Lee Smyth murder trial: Victim 'started fight'
The key witness in the trial of two men accused of beating to death an Armagh man, has told Armagh Crown Court it was the victim who started the fight.
But Lindsey Bell, who was then the girlfriend of one of the defendants, Gareth McKinney, said what happened had become "more than a fight".
Lee Smyth never regained consciousness after the attack in Armagh in June 2010.
The other man charged with the murder is serving soldier Michael Wilson.
Mr Wilson, 23, of Marlacoo Road, Tandragee, County Armagh, is also accused of robbing Mr Smyth of a "simple, cheap" cigarette tin.
Mr McKinney, 24, with an address at Charles Park in Portadown, County Armagh, admits being present when Mr Smyth was attacked, but maintains he was trying, without success, to restrain Mr Wilson.
Lindsey Bell said that Mr Wilson, who is a soldier in the Royal Irish Regiment, had carried on attacking Mr Smyth after he had collapsed unconscious on the ground.
Mr Smyth remained in "virtually a vegetative state" in a nursing home for two years before dying after his life-support machine was switched off.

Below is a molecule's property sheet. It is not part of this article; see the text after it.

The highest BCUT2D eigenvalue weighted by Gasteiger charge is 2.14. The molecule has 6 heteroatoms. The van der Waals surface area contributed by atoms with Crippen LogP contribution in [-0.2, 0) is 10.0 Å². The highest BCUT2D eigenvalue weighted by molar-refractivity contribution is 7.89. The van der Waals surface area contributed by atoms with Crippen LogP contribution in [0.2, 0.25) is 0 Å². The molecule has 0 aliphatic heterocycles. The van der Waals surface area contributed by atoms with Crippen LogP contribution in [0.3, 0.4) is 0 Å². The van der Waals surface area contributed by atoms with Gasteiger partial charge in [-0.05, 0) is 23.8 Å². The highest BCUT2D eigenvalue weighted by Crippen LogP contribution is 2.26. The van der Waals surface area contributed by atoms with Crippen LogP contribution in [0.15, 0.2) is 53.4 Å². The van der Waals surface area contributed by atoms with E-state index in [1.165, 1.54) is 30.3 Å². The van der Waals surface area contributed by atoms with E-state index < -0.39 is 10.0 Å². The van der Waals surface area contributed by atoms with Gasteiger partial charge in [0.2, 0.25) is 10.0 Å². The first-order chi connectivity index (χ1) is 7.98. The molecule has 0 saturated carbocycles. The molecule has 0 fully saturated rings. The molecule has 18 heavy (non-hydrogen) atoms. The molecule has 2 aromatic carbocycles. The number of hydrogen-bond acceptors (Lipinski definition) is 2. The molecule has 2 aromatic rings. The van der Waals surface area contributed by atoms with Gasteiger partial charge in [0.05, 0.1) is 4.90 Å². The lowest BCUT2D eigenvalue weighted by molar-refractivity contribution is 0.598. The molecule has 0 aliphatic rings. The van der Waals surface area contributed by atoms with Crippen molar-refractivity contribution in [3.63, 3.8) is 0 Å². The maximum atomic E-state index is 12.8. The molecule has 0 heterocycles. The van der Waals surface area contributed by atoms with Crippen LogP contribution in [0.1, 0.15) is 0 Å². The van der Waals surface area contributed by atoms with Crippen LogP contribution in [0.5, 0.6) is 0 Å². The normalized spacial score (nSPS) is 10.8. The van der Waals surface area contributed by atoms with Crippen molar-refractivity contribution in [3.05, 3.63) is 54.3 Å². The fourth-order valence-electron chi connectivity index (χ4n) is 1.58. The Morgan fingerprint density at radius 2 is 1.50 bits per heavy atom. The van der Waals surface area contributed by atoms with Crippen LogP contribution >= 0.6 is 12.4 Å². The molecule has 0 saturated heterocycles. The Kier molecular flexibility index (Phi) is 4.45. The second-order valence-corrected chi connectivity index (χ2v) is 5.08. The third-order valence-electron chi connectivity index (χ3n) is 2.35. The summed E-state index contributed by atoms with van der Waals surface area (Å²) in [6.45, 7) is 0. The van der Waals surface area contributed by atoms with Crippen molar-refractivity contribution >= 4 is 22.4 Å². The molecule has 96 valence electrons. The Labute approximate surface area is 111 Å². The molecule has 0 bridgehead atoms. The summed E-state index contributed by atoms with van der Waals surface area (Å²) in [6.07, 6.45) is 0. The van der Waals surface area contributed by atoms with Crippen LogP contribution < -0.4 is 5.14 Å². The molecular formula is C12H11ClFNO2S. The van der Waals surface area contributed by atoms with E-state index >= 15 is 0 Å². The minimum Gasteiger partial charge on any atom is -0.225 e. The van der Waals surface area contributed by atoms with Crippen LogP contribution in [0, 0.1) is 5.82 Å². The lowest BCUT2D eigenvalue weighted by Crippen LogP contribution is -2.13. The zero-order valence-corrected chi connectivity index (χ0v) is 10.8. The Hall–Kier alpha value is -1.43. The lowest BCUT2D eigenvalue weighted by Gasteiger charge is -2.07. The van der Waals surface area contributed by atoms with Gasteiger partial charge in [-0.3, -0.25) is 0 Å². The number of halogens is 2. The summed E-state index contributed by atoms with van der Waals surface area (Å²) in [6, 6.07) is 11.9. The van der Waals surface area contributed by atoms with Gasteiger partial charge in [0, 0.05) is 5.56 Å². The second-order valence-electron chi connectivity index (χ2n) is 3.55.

The court heard that Mr Smyth, who was 30 at the time, had been an injecting heroin user.
His former girlfriend gave evidence about how he had been involved in an argument at a party the evening before.
When they got home, somebody had thrown a garden ornament at their flat. It smashed off the wall.
She said Mr Smyth had been angry and had left the house intent on finding the people involved.
At one point, the police had found him involved in another dispute with a man and had to make him drop a stick he was brandishing before advising him to go home.
The officers said they had intended to speak to him again the next day.
However, a few hours later, the same officers had been called to a location nearby after an early morning dog walker found a man lying unconscious.
The officers said they had found Mr Smyth so covered in blood that he was "unrecognisable", but that they had realised from his clothing and a tattoo that this was the same man they had spoken to earlier.
Opening the prosecution case, a lawyer said: "This is a distressingly familiar story, young men emboldened by drink attack each other for some perceived slight, virtually nothing at all."
But he said this particular attack had been gratuitously violent. He said: "They attacked a man who was prone and defenceless."
The case continues.